Leather shoe creasing, despite its unpleasant appearance, is completely normal. It may not look good, but some amount of creasing is normal in any shoe. Over time, creasing can get worse (especially as the shoe wears and flexes more) and can become unsightly. Fortunately, there are ways to remedy the creasing.
Why Does Leather Shoe Creasing Occur?
When you walk, your feet bend, with the ball of your foot acting at the pivot point. Your shoes bend with your feet, which causes creasing. It’s really important that your shoes bend - a shoe that doesn’t bend would be so stiff it would be painful to walk in. When shoes bend, the materials are compressed, which causes creasing.
You may notice that over time the soles of your shoes start to develop a more curved profile than when they were new. As soles break in, and are repeatedly flexed during walking, they eventually start to adopt the curved profile.
Poor-fitting shoes are also more likely to crease, especially shoes that are too big. A larger-than-necessary shoe results in extra space between the foot and the shoe, which limits the foot’s ability to hold the shoe’s shape (and causes extra creasing).
Materials and construction also have a major impact on creasing - higher quality shoes will resist creasing and hold onto their shape better over time.
How To Remove Leather Shoe Creases
There are a few different ways to remove creasing. Always consult the manufacturer’s guidelines and recommendations to prevent damage.
With An Iron & Cotton Cloth
First, pack your shoes with crumpled up newspaper. A few pieces of stiff cardboard can also be used to help the shoes hold their shape. Pack the shoes as tight as you reasonably can - this will help straighten out the creases.
Next, dampen a small towel or washcloth with water and lay it over the creased section of the shoe (folding and doubling up the towel is recommended). For suede shoes, make sure to wring out as much water as possible. The towel protects the shoe from receiving too much direct heat.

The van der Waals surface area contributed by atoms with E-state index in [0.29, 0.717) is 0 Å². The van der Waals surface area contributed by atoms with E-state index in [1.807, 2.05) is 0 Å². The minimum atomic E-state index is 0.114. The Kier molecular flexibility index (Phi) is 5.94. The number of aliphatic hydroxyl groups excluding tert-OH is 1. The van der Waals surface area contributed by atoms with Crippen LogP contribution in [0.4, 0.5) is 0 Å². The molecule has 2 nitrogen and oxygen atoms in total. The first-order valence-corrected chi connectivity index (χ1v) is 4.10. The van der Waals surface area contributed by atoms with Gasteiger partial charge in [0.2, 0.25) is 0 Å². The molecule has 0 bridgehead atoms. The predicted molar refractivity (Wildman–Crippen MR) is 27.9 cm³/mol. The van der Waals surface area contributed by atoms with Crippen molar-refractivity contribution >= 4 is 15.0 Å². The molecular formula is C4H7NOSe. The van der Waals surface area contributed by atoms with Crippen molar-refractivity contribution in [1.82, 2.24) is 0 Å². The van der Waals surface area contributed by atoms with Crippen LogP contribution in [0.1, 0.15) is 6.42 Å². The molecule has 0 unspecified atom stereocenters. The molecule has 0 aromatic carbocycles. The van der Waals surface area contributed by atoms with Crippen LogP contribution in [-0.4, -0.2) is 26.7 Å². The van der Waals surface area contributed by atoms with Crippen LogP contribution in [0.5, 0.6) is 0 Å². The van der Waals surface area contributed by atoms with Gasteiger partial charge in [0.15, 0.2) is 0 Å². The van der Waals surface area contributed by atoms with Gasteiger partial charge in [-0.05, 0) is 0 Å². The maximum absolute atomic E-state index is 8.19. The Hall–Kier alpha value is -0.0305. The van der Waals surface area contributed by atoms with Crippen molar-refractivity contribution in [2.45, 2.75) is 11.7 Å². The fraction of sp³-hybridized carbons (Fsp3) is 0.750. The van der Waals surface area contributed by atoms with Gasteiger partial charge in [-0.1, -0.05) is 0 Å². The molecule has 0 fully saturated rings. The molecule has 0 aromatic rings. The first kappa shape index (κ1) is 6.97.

Take your iron and set it between 60-80 degrees fahrenheit, then iron the towel (on the shoes) for a few seconds at a time. Between passes with the iron, lift the towel to check your progress and make sure there’s no damage. The combination of moisture and heat will soften the leather and start to remove creases. Too much heat can damage the leather, so be careful to avoid direct contact. Repeat as needed until creases and wrinkles start to disappear.
When finished, leave the cardboard/newspaper in the shoe to help the leather retain its shape as it cools. If you have a shoe tree, you can insert the shoe tree during the cooling process to provide extra rigidity.
With A Heat Gun Or Blow Dryer
You can also use a heat gun or a blow dryer to remove creases, but this method is riskier because direct heat can cause permanent damage to the leather. This method requires a keen eye and a steady hand.
Insert cedar shoe trees into the shoes. These are important to fill the space inside the shoe and mold the leather against a shape that closely resembles a foot. Set the blow dryer or heat gun to a low setting and hold it 8-10 inches away from the shoe. Gently make a few passes back and forth to warm the leather. Now put down the heat gun and massage the warm leather against the shoe tree.
If the leather isn’t warm to the touch, increase the heat on the heat gun/blow dryer and try again. Repeat this process as needed until creases and wrinkles are minimized. Keep the shoe trees in place as the shoe cools. Direct heat can dry out the leather, so apply some polish or conditioner when you’re done applying heat. Applying polish or conditioner to the entire shoe is your best bet, otherwise you may end up with an uneven color/finish.
With Conditioner or Oil
Leather conditioners and oils can also be used to remove creases (no heat required). First, test the leather conditioner or oil by applying to an inconspicuous spot on the shoe. As noted previously, it’s recommended to polish/condition the entire shoe to maintain a consistent color/finish. Then continue to work the oil into the leather with your hands.
You can use a shoe tree to maintain the shoe’s shape, but be careful not to get oil or conditioner on the shoe tree. After conditioning, shoe trees are recommended to help the shoe hold its shape.
Shoe trees are helpful when removing creases, but they’re also helpful during normal storage. Shoe trees add rigidity that keeps the leather de-creased when you aren’t wearing the shoes. Additionally, cedar shoe trees help remove moisture and keep your shoes smelling fresh.